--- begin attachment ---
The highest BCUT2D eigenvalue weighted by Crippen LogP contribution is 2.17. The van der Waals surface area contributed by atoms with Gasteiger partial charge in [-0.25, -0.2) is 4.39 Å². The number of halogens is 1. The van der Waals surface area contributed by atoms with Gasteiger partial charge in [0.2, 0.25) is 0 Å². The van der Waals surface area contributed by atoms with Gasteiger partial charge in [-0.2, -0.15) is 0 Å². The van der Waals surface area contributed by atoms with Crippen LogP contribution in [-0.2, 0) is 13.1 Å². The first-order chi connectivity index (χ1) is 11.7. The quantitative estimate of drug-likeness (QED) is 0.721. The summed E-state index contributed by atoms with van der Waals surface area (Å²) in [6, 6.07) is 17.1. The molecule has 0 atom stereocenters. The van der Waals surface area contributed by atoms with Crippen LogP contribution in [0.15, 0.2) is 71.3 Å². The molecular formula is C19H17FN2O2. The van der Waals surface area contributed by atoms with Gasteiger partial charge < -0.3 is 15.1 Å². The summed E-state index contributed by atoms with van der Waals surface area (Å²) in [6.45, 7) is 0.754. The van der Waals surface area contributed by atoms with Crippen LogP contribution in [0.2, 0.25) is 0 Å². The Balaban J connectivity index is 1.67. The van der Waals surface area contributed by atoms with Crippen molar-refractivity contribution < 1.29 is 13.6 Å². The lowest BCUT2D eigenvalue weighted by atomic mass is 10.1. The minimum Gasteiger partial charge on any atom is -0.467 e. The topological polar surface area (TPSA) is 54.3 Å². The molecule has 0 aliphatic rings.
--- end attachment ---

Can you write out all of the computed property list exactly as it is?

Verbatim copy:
The highest BCUT2D eigenvalue weighted by Crippen LogP contribution is 2.17. The van der Waals surface area contributed by atoms with Gasteiger partial charge in [-0.25, -0.2) is 4.39 Å². The number of halogens is 1. The van der Waals surface area contributed by atoms with Gasteiger partial charge in [0.2, 0.25) is 0 Å². The van der Waals surface area contributed by atoms with Gasteiger partial charge in [-0.2, -0.15) is 0 Å². The van der Waals surface area contributed by atoms with Crippen LogP contribution in [-0.2, 0) is 13.1 Å². The first-order chi connectivity index (χ1) is 11.7. The quantitative estimate of drug-likeness (QED) is 0.721. The summed E-state index contributed by atoms with van der Waals surface area (Å²) in [6, 6.07) is 17.1. The molecule has 0 atom stereocenters. The van der Waals surface area contributed by atoms with Crippen LogP contribution in [0.15, 0.2) is 71.3 Å². The molecular formula is C19H17FN2O2. The van der Waals surface area contributed by atoms with Gasteiger partial charge < -0.3 is 15.1 Å². The summed E-state index contributed by atoms with van der Waals surface area (Å²) in [6.45, 7) is 0.754. The van der Waals surface area contributed by atoms with Crippen LogP contribution in [0.2, 0.25) is 0 Å². The Balaban J connectivity index is 1.67. The van der Waals surface area contributed by atoms with Crippen molar-refractivity contribution < 1.29 is 13.6 Å². The lowest BCUT2D eigenvalue weighted by atomic mass is 10.1. The minimum Gasteiger partial charge on any atom is -0.467 e. The topological polar surface area (TPSA) is 54.3 Å². The molecule has 0 aliphatic rings.